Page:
Trend studies further underscore the growing significance of race and ethnicity in research on alcoholism treatment need. National surveys have documented that alcohol consumption and alcohol-related problems among White Americans have declined since the mid-1980s (Caetano and Clark 1998). At the same time, however, the levels of alcohol consumption and alcohol-related problems have remained stable or even increased among Blacks and Hispanics. Particularly striking are the increasing rates of alcohol problems among Hispanic men: the proportion of Hispanic men experiencing three or more symptoms of alcohol dependence rose from 9 percent in 1984 to 16 percent in 1995 (Caetano and Clark 1998). Moreover, Hispanic men as well as Black men and women have longer careers of heavy drinking than Whites, even if they begin drinking later in life (Caetano and Kaskutas 1995).

IS THERE A TREATMENT GAP?

The findings summarized in the previous section support a conclusion that the need for alcoholism treatment services differs greatly across racial and ethnic groups in the United States. This leads to the question whether, taking these different treatment needs into account, all ethnic/racial groups equally utilize care. National surveys suggest that overall, only 9 to 16 percent of Americans with alcohol abuse or dependence obtain treatment for their condition (Green-Hennessy 2002; Woodward et al. 1997).

Whether minority problem drinkers are underserved—and if so, to what extent—is unclear. National censuses of the treatment population suggest that Blacks and Hispanics may be overrepresented, at least in publicly funded treatment programs. Population-based surveys, however, reveal a more mixed picture. After adjusting for differences in treatment need, some studies have found no differences in treatment utilization across ethnic groups, whereas other studies have reported significant differences (Weisner and Schmidt 2001). The uncertainty stems at least in part from difficulties in conducting research on this question, including the following:

  • Surveys often lack adequate numbers of minority participants to study rare events, such as alcohol and other drug (AOD) abuse treatment episodes.

  • National censuses of the treatment population often overrepresent public-sector programs, which may attract more minority clients than private treatment programs. This may impact the accuracy of patient counts broken down by race.

  • Other racial and ethnic differences, such as differences in socioeconomic status and severity of alcohol problems, can confound or mask disparities in treatment use.

Alcoholism treatment can be provided in a variety of settings and using different approaches. Most alcoholism treatment services are delivered in mainstream health and social service settings, such as primary care clinics and mental health programs, rather than in specialized AOD treatment programs. Mutual aid programs such as Alcoholics Anonymous (AA) are another commonly used treatment approach. Members of various ethnic groups differ in the types of care they tend to use. For example, Blacks tend to have lower rates of affiliation with mutual aid programs, such as AA, than Whites or Hispanics (Arroyo et al. 1998). Hispanics also report less participation in AA than Whites, but still appear to reap similar benefits (Tonigan et al. 2002). Because specialty, nonspecialty, and mutual aid programs differ in the kinds of help they offer for alcohol problems, the appropriateness of services received by different ethnic groups may vary.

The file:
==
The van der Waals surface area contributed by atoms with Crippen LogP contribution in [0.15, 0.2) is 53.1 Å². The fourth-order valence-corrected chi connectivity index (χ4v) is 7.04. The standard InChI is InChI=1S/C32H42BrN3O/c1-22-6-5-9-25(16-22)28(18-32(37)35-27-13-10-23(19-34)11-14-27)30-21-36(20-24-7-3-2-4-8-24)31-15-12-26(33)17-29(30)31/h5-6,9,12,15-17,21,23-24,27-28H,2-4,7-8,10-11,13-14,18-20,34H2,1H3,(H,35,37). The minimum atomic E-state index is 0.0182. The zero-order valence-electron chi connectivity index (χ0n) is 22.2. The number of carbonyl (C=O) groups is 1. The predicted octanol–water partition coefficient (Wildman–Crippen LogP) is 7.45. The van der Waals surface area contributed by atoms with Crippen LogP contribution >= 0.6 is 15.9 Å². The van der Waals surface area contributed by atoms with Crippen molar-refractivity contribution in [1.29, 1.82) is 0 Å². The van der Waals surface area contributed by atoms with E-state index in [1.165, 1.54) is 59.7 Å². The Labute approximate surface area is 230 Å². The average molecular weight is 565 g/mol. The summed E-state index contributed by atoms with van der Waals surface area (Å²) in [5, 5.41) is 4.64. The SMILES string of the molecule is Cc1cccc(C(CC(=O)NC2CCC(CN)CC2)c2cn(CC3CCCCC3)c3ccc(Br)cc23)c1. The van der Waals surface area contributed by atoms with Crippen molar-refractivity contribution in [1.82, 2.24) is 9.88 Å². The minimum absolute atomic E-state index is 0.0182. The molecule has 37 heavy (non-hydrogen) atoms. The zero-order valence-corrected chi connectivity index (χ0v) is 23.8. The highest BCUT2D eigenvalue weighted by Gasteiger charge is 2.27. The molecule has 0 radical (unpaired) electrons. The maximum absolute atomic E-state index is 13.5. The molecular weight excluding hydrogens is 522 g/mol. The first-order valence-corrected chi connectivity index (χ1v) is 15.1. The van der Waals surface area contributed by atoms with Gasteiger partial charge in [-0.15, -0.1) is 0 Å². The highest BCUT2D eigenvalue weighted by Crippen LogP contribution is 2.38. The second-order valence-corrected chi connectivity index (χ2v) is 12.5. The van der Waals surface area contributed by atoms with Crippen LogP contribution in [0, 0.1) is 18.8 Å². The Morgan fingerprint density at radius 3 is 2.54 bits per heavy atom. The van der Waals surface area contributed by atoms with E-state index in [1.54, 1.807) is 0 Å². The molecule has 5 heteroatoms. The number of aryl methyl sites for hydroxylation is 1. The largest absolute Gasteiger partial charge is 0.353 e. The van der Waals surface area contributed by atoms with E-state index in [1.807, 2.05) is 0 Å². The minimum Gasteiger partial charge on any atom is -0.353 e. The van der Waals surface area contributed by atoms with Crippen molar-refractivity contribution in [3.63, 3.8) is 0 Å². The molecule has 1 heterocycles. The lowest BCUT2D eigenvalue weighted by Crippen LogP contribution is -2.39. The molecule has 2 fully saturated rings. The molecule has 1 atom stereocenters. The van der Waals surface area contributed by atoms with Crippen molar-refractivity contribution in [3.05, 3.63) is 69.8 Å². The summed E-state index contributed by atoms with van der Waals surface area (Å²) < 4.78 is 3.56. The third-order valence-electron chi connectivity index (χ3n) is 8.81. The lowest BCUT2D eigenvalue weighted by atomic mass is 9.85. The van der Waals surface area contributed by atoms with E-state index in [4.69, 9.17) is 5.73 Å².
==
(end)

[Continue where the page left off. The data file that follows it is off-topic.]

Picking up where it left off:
Racial and ethnic differences in the utilization of alcohol services may result from underlying differences in barriers to care. In an analysis of data from the National Longitudinal Alcohol Epidemiologic Study (NLAES), Grant (1997) identified meaningful differences in the reasons why people fail to obtain needed care. Black respondents in the survey were more likely to report that material concerns—such as not knowing how to find services, lacking means to pay, and being unable to obtain child care while in treatment—kept them from seeking help for an alcohol problem. In contrast, non-Black respondents were more likely to cite psychological and social barriers to care, such as concerns about being stigmatized and beliefs that treatment was not effective. Other evidence suggests that geographic variation in the supply of alcohol services disproportionately reduces minority access to care. An interstate comparison of the supply of alcoholism treatment programs showed that the most underserved areas are found in the southern and southwestern regions, which have disproportionately large minority populations (McAuliffe and Dunn 2004).

Although minority groups may experience more material barriers to care than Whites, they may have characteristics that promote their alcoholism treatment use. For example, members of their families or communities may pressure them to stop drinking and seek help. Studies have found that public reactions to hazardous drinking and the extent of social pressure may be more intense in some minority communities (Herd 1988). Moreover, larger proportions of minorities than Whites are mandated to treatment by the criminal justice system (Polcin 1999). In a revealing analysis, Chasnoff and colleagues (1990) examined the rates of compulsory treatment referral among pregnant women in Florida. Toxicological tests found no racial or ethnic differences in the actual use of AODs among these women. Nevertheless, Black women were 10 times more likely than White women to be reported to the authorities for court intervention and compulsory treatment.

It is commonly assumed that differences in insurance coverage account for ethnic and racial disparities in health care access. Indeed, the two most recent rounds of the NAS have documented significant ethnic differences in insurance coverage among Americans in need of alcoholism treatment. In the 1995 and 2000 surveys combined, 41 percent of Hispanics and 28 percent of Black Americans with a current alcohol dependence or abuse diagnosis were uninsured, compared with 19 percent of Whites and others.1 (1 p < .001 based on chi-square test of independence; data available from the authors.) Alcoholism treatment is heavily subsidized by government funds, however, which improves access to care for uninsured people. As a result, researchers rarely find that racial or ethnic differences in insurance coverage contribute significantly to alcoholism treatment disparities (Schmidt and Weisner 2005). In one national analysis of uninsured people with AOD abuse problems, however, uninsured Whites were three times more likely to receive AOD abuse treatment than uninsured Blacks (Wu et al. 2003).